Aging in the 21st Century: Using Neuroscience to Assess Competency in Guardianships

50 Pages Posted: 1 Apr 2018  

Betsy Grey

Arizona State University (ASU) - Sandra Day O'Connor College of Law

Date Written: 2018

Abstract

Whether to remove a person’s decision making authority in a guardianship proceeding is one of society’s most weighty determinations. As much as we value individual autonomy, we will strip that autonomy when a person is deemed legally “incompetent.” This competency determination has traditionally relied, almost exclusively, on clinical assessments of cognitive and functional abilities, based mainly on observed behavior. But developments in neuroscience — and particularly the advent of physiological biomarkers of Alzheimer’s disease — require us to think about a broader approach to competency determinations. Coupled with behavioral data, information from diagnostic biomarkers can add significant value to the competency determination. This article discusses the potential benefits and risks of use of this evidence in the competency determination, concluding that we need to anticipate its introduction into the equation, but with care to avoid overvaluing the evidence.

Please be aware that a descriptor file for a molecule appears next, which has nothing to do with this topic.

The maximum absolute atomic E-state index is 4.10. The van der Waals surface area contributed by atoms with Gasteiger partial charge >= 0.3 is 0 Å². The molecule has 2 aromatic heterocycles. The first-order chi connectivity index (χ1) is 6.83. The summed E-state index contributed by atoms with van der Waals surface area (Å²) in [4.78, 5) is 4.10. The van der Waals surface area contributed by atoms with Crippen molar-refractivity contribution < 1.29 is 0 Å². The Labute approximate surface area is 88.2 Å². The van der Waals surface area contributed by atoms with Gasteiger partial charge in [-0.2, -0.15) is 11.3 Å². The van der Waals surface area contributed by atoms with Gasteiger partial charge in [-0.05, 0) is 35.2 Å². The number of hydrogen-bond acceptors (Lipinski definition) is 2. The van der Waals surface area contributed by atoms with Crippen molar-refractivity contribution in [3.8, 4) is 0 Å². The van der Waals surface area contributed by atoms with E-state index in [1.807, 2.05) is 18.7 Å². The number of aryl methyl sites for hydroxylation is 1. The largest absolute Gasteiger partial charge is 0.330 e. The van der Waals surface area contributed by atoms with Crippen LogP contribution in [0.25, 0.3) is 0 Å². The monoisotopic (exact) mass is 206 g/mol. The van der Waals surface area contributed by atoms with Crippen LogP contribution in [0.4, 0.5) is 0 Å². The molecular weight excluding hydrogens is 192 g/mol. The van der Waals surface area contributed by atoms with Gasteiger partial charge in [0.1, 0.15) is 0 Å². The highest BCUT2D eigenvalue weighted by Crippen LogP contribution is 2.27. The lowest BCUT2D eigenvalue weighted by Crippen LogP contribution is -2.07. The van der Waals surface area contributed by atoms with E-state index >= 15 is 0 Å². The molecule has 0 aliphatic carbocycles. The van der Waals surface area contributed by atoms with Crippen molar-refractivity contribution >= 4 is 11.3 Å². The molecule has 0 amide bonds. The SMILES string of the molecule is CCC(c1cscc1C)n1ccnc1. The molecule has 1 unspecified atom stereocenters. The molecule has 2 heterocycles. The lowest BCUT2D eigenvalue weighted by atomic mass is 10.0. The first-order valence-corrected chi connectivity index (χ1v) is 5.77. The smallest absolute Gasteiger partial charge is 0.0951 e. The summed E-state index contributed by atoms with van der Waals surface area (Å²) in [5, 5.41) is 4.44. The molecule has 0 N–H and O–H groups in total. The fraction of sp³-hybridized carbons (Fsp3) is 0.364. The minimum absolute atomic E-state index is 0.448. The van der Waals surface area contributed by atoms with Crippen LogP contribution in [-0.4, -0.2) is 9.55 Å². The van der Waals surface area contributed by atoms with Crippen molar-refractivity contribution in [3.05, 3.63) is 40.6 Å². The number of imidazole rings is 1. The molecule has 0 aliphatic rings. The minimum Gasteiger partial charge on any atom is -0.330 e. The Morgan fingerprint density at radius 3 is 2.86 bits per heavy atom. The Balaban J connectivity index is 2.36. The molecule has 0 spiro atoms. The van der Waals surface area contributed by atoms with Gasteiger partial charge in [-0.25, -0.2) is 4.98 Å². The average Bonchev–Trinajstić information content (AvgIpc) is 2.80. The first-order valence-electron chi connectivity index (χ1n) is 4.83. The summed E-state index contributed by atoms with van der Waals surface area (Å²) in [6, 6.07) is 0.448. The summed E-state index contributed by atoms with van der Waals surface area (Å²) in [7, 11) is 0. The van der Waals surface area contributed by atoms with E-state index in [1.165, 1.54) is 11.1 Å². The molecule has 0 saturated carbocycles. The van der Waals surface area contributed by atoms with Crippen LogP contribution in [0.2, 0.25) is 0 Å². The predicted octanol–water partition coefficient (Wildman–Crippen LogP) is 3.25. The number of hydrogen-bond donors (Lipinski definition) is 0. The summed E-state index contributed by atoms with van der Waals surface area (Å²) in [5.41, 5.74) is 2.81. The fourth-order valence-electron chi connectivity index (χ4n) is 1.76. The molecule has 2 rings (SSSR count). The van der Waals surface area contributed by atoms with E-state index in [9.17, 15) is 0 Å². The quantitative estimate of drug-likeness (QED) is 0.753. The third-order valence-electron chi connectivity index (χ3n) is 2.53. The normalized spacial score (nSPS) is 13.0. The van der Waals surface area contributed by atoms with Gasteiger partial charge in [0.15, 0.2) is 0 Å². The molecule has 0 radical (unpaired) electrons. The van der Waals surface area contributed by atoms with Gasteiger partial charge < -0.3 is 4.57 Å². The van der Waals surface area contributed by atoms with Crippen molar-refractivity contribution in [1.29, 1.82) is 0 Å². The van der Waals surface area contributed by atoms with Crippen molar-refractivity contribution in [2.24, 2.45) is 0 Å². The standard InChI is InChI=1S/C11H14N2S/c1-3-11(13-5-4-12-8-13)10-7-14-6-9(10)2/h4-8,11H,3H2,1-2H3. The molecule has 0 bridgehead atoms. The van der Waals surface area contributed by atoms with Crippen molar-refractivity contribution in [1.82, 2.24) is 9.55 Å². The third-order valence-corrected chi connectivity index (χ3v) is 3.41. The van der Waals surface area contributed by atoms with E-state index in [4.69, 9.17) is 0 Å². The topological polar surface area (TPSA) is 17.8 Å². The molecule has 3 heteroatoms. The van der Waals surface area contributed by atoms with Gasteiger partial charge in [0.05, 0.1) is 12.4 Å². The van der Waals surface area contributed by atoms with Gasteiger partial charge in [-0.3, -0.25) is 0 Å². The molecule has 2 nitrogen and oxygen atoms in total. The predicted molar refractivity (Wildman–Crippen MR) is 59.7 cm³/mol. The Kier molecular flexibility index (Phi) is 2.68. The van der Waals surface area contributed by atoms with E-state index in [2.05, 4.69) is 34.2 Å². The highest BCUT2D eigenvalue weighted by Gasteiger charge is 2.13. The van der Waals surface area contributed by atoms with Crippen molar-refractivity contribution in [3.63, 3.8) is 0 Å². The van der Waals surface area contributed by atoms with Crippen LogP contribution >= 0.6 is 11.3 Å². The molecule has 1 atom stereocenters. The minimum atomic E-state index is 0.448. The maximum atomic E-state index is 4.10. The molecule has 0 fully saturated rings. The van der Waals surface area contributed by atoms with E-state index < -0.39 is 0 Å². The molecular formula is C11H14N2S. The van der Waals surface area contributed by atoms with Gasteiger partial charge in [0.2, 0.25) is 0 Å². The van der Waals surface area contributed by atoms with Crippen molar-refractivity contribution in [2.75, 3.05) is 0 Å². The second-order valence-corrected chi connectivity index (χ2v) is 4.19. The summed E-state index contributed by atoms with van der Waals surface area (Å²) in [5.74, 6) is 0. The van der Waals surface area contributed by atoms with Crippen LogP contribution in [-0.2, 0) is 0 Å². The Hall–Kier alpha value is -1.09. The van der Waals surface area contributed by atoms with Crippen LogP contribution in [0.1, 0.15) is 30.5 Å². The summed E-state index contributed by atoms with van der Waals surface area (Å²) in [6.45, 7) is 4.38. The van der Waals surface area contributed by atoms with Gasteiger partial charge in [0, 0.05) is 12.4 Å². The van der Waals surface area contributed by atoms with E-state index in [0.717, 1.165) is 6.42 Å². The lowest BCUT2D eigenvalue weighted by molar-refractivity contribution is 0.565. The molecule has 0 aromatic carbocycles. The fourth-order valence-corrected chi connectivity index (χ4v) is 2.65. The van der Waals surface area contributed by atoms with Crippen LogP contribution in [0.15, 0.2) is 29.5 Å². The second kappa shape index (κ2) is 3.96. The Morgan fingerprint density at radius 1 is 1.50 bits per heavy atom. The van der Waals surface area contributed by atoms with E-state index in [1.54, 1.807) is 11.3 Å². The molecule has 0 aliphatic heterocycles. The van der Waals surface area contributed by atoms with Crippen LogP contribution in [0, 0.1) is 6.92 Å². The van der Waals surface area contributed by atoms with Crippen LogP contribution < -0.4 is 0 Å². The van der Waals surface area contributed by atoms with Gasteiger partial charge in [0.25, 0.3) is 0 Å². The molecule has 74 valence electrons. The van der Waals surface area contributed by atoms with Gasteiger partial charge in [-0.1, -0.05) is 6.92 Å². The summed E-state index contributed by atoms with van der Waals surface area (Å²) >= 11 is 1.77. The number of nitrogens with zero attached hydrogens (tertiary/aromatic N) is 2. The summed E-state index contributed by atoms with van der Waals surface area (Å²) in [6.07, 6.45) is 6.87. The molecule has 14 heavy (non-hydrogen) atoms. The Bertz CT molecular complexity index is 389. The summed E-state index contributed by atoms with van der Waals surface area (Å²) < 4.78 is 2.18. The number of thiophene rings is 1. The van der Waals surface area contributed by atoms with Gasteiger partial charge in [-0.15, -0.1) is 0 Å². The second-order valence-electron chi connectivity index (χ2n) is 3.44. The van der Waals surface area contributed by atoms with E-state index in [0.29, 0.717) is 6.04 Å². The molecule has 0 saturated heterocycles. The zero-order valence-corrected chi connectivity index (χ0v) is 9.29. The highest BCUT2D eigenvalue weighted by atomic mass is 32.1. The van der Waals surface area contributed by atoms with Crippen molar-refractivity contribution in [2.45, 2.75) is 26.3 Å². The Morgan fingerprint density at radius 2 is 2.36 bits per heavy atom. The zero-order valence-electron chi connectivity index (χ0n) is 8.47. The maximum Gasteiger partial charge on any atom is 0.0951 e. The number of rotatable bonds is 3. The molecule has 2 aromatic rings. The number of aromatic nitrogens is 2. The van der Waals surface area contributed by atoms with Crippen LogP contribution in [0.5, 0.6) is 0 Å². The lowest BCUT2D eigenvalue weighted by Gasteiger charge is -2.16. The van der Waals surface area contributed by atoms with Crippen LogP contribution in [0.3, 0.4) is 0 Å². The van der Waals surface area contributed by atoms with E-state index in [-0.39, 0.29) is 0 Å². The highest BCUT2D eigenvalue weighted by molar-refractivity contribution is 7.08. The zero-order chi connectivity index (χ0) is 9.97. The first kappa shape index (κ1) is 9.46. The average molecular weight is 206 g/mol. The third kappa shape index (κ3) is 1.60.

Keywords: Neuroscience and Law, Elder Law, Evidence, Probate, Civil Competency, Guardianship

Suggested Citation

Grey, Betsy, Aging in the 21st Century: Using Neuroscience to Assess Competency in Guardianships (2018). 4 Wis. L. Rev. (2018). Available at SSRN: https://ssrn.com/abstract=3150610

Betsy Grey (Contact Author)

Arizona State University (ASU) - Sandra Day O'Connor College of Law ( email )

Box 877906
Tempe, AZ 85287-7906
United States

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